April 11, 2020
Jon Nikkila, his sons and I went on a trip to Box Elder SWMA in Lincoln County (in two cars practicing social distancing) Saturday April 11 for our initial foray for Lepidoptera. The weather was nice, with temps in the 70s, but of course windy. It was early for most flying Lepidoptera, but our main pursuit was the coolest bug very few people even know exists – Megathymus yuccae or the Yucca Giant Skipper. Sighting adults is extremely difficult. Fortunately for us finding the larval/pupal stages is marginally easier. We were lucky enough to find a couple of these. A little life history on this species. Adults emerge in the spring (April and May) and females lay eggs on yucca plants. After hatching and feeding for a short time above ground the larvae bore into the center of the plant where they feed below ground in the root. They build a silken “tent” above ground (which resembles a fingertip) where they expel frass (fancy word for poop). They feed there the entire summer and pass the winter there as well. In the spring they pupate in the burrow and emerge in late April/early May to start the cycle again. Here is a picture of one we found (GPS coordinates 41 01’726″, 100 34’367″).
This is a rather recent discovery in Nebraska, having first been found in 1984, probably due to it’s early flight period and remote locations. However once found further searches in suitable habitats have proved fruitful. In Nebraska this species is restricted to the western half of the state with most records coming from the southwest corner. It has not yet been found in the Sandhills.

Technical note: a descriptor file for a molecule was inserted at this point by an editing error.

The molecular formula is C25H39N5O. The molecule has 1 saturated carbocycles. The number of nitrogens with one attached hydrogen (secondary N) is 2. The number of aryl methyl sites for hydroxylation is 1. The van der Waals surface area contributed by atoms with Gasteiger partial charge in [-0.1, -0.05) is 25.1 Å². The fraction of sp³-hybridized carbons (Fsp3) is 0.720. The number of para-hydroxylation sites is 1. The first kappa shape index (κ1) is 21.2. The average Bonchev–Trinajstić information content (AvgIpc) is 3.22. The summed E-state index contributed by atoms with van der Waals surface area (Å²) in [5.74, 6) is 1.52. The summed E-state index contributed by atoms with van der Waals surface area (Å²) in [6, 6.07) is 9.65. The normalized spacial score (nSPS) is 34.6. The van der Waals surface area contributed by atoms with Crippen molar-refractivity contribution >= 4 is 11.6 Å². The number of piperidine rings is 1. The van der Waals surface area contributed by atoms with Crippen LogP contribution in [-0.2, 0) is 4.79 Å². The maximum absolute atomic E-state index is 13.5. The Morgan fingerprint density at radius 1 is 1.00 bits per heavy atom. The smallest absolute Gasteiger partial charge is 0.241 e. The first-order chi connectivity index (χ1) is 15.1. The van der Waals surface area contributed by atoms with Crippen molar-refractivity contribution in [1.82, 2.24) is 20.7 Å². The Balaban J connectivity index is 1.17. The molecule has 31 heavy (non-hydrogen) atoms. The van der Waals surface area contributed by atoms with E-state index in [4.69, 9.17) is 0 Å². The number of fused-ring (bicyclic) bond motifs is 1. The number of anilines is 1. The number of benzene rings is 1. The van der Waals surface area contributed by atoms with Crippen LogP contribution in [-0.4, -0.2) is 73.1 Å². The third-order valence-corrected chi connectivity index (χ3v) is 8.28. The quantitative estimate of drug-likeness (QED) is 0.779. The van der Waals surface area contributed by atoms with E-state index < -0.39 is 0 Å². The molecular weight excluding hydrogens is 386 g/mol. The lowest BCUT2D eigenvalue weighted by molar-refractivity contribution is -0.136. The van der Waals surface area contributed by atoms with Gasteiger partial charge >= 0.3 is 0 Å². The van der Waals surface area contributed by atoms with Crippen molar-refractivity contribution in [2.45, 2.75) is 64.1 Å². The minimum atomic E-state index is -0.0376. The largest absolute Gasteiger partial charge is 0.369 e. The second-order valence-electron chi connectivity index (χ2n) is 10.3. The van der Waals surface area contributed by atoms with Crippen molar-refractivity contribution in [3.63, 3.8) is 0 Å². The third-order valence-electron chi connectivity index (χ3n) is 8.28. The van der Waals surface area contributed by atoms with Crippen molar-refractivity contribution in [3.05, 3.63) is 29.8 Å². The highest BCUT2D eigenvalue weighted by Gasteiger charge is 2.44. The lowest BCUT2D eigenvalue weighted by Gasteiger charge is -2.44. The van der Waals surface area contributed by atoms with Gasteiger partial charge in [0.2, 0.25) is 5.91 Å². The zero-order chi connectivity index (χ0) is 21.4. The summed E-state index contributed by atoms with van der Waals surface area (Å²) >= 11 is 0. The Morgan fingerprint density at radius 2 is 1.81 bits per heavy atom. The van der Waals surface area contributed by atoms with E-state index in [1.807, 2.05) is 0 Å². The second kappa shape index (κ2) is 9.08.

Females are slightly larger than males and have yellow spots on the hindwings.
Our second find of the day was one Olympia Marblewing flying up and down the steep slopes as if daring us to follow which of course we could not. They are named for the green “marbling” present on their ventral hindwing. Olympia Marblewings (Euchloe olympia) fly in a single flight for a couple of weeks in the spring, laying eggs on mustards which are in bloom at that time. The larvae feed on the fresh growth, growing quickly and then pupate where they spend the rest of the year waiting for next spring to emerge and start the cycle again. They are found statewide, but are rarely common.
Citizen science – Searching for yucca skipper tents is generally a frustrating experience. I spent an afternoon at Harlan County Reservior searching yucca hills without success (I have found two tents there over the years), so don’t be discouraged if you look and come up empty. But if you think you might have found one snap a pic and send it with the GPS coordinates to NebraskaButterflies@gmail.com. I’ll try to come by and check it out later this year. We’ll get you into the record books with a county record. Ditto for pics of Olympia Marblewings if they are new to a county.